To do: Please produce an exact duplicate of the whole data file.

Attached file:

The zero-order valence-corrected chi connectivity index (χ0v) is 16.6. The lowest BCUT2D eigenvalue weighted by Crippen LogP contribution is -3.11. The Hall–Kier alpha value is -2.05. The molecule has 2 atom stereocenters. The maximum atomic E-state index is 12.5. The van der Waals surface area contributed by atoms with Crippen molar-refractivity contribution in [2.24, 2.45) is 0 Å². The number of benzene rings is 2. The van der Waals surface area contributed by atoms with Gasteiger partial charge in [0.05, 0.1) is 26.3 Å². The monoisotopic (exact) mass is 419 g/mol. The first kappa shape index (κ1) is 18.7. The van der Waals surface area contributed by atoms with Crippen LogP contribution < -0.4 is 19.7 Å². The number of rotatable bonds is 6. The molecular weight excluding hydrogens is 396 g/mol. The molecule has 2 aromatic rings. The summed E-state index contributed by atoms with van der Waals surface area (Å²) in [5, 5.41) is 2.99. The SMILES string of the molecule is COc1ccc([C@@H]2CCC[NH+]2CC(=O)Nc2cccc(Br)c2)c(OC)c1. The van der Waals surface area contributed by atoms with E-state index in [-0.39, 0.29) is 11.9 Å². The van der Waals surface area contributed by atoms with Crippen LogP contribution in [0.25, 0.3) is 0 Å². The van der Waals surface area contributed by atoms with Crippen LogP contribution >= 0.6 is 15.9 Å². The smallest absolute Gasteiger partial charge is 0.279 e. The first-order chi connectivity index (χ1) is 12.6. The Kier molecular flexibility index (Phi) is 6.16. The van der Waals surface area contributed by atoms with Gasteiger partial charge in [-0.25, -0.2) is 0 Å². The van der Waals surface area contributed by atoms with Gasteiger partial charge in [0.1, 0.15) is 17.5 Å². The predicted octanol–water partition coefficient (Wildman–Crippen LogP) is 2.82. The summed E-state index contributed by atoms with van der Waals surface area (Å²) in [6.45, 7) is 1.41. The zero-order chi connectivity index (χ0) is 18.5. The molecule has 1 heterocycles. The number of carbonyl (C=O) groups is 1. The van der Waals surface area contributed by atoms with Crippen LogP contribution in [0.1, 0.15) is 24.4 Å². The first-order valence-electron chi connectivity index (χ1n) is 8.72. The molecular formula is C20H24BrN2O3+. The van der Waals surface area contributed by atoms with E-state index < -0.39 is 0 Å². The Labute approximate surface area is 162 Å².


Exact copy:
The zero-order valence-corrected chi connectivity index (χ0v) is 16.6. The lowest BCUT2D eigenvalue weighted by Crippen LogP contribution is -3.11. The Hall–Kier alpha value is -2.05. The molecule has 2 atom stereocenters. The maximum atomic E-state index is 12.5. The van der Waals surface area contributed by atoms with Crippen molar-refractivity contribution in [2.24, 2.45) is 0 Å². The number of benzene rings is 2. The van der Waals surface area contributed by atoms with Gasteiger partial charge in [0.05, 0.1) is 26.3 Å². The monoisotopic (exact) mass is 419 g/mol. The first kappa shape index (κ1) is 18.7. The van der Waals surface area contributed by atoms with Crippen LogP contribution < -0.4 is 19.7 Å². The number of rotatable bonds is 6. The molecular weight excluding hydrogens is 396 g/mol. The molecule has 2 aromatic rings. The summed E-state index contributed by atoms with van der Waals surface area (Å²) in [5, 5.41) is 2.99. The SMILES string of the molecule is COc1ccc([C@@H]2CCC[NH+]2CC(=O)Nc2cccc(Br)c2)c(OC)c1. The van der Waals surface area contributed by atoms with E-state index in [-0.39, 0.29) is 11.9 Å². The van der Waals surface area contributed by atoms with Crippen LogP contribution in [0.25, 0.3) is 0 Å². The van der Waals surface area contributed by atoms with Crippen LogP contribution >= 0.6 is 15.9 Å². The smallest absolute Gasteiger partial charge is 0.279 e. The first-order chi connectivity index (χ1) is 12.6. The Kier molecular flexibility index (Phi) is 6.16. The van der Waals surface area contributed by atoms with Gasteiger partial charge in [-0.25, -0.2) is 0 Å². The van der Waals surface area contributed by atoms with Gasteiger partial charge in [0.1, 0.15) is 17.5 Å². The predicted octanol–water partition coefficient (Wildman–Crippen LogP) is 2.82. The summed E-state index contributed by atoms with van der Waals surface area (Å²) in [6.45, 7) is 1.41. The zero-order chi connectivity index (χ0) is 18.5. The molecule has 1 heterocycles. The number of carbonyl (C=O) groups is 1. The van der Waals surface area contributed by atoms with Crippen LogP contribution in [0.1, 0.15) is 24.4 Å². The first-order valence-electron chi connectivity index (χ1n) is 8.72. The molecular formula is C20H24BrN2O3+. The van der Waals surface area contributed by atoms with E-state index < -0.39 is 0 Å². The Labute approximate surface area is 162 Å².